Watch NASA’s 192nd Space Walk and See the Real-Time Twist

Watch NASA walk in space in real time. Like, right this second.

January 15, 2016

More than 50 million people tuned in today to watch astronauts Tim Peake and Tim Kopra spacewalk from the International Space Station. This would be the world’s 192nd spacewalk.

The goal was to fix and replace a broken voltage unit, necessary for the safe running of the ISS. But it didn’t go exactly as planned. And the whole world got to see this, as the event was live streamed by NASA.


The first spacewalk – ever – was performed by Russian astronaut Alexei Leonov in March 1965. He managed 10 minutes. Three months later, American Ed White followed suit; his time was 23 minutes.

Today was Tim Peake’s first spacewalk, so you might think this is where the trouble occurred. You’d be wrong. The whole world saw when a small tear appeared in Kopra’s glove. And we watched breathlessly as Kopra then found water inside his helmet. NASA then aborted the mission. Protocol requires immediate termination if water is found.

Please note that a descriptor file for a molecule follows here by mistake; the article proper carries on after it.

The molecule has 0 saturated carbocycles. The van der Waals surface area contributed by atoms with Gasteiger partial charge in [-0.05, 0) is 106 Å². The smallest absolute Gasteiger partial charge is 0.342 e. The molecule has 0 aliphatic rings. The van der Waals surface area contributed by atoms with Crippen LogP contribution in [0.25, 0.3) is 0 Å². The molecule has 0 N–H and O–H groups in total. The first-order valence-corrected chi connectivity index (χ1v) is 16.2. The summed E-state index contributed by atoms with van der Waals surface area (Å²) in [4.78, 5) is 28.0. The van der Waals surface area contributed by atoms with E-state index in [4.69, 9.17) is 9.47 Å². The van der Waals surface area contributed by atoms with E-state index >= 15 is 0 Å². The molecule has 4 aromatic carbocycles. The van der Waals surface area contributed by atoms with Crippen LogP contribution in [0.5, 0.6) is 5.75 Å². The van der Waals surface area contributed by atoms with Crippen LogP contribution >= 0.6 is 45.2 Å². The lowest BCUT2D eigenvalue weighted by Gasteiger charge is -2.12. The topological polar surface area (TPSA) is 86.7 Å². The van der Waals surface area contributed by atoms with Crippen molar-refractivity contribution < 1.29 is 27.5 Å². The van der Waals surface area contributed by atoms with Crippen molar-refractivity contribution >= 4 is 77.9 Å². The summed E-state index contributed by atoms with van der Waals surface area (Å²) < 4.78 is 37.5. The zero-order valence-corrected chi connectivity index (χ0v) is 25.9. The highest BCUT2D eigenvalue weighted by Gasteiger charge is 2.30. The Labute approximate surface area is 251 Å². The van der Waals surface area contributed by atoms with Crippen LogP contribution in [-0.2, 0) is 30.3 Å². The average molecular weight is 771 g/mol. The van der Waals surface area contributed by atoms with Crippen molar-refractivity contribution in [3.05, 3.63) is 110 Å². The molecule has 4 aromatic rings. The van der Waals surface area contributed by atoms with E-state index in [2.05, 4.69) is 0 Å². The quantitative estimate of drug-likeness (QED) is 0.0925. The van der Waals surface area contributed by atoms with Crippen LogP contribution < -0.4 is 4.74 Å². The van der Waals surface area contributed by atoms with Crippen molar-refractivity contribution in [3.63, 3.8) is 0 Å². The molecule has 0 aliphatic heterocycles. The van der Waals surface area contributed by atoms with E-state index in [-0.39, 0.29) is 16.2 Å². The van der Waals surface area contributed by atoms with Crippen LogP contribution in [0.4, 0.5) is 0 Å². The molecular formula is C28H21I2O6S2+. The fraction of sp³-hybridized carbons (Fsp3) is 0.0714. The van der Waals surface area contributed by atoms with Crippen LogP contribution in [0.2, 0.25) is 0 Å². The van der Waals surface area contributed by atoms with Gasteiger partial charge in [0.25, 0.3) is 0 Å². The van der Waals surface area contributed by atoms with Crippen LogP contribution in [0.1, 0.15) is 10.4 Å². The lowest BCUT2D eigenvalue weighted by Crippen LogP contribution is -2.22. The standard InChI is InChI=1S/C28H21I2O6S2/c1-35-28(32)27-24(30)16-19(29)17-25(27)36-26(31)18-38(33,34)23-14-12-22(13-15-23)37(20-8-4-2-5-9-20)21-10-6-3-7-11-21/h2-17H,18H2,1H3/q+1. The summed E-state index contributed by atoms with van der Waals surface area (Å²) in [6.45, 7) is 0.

Peake described it as “less than golfball-size.”

The astronauts made their way back to the station, the water was syringed out of Kopra’s suit, and they (we imagine) high-fived each other. This was clearly more dramatic than NASA planned for, but the very fact that we were seeing real-time struggles made the viewers feel more connected.

It’s unlikely most of us will ever get to space, so this is the only way we can experience it. And we love a success story.


But the big question here is: Just what does it feel like to spacewalk?

Astronaut Jeff Hoffman described his first time to The Guardian:

“When I went outside, I remember thinking to myself ‘boy, this really feels like when I was training underwater’, and then I turned over and there was the Earth and the sky and I thought “Oh. You’re not in the water tank any more.”



Real life is better than fiction. #proof


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